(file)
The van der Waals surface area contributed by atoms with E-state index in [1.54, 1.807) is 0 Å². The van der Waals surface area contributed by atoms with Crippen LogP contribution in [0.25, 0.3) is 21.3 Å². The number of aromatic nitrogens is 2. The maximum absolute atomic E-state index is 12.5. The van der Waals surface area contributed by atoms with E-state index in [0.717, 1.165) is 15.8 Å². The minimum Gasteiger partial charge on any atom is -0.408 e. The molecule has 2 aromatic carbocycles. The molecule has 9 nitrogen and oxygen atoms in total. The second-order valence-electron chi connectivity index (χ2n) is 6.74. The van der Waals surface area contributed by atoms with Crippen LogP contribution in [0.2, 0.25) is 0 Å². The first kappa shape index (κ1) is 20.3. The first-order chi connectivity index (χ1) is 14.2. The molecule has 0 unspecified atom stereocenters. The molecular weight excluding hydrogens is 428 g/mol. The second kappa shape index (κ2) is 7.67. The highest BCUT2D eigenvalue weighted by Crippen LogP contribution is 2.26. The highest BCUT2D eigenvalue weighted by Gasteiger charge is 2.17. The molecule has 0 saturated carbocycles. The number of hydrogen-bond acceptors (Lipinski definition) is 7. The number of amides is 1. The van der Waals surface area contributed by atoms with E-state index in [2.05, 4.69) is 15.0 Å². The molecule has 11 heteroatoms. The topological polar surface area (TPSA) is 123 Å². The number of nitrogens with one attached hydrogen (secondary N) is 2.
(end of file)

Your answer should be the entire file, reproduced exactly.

The van der Waals surface area contributed by atoms with E-state index in [1.54, 1.807) is 0 Å². The van der Waals surface area contributed by atoms with Crippen LogP contribution in [0.25, 0.3) is 21.3 Å². The number of aromatic nitrogens is 2. The maximum absolute atomic E-state index is 12.5. The van der Waals surface area contributed by atoms with E-state index in [0.717, 1.165) is 15.8 Å². The minimum Gasteiger partial charge on any atom is -0.408 e. The molecule has 2 aromatic carbocycles. The molecule has 9 nitrogen and oxygen atoms in total. The second-order valence-electron chi connectivity index (χ2n) is 6.74. The van der Waals surface area contributed by atoms with Crippen LogP contribution in [0.2, 0.25) is 0 Å². The first kappa shape index (κ1) is 20.3. The first-order chi connectivity index (χ1) is 14.2. The molecule has 0 unspecified atom stereocenters. The molecular weight excluding hydrogens is 428 g/mol. The second kappa shape index (κ2) is 7.67. The highest BCUT2D eigenvalue weighted by Crippen LogP contribution is 2.26. The highest BCUT2D eigenvalue weighted by Gasteiger charge is 2.17. The molecule has 0 saturated carbocycles. The number of hydrogen-bond acceptors (Lipinski definition) is 7. The number of amides is 1. The van der Waals surface area contributed by atoms with E-state index in [2.05, 4.69) is 15.0 Å². The molecule has 11 heteroatoms. The topological polar surface area (TPSA) is 123 Å². The number of nitrogens with one attached hydrogen (secondary N) is 2.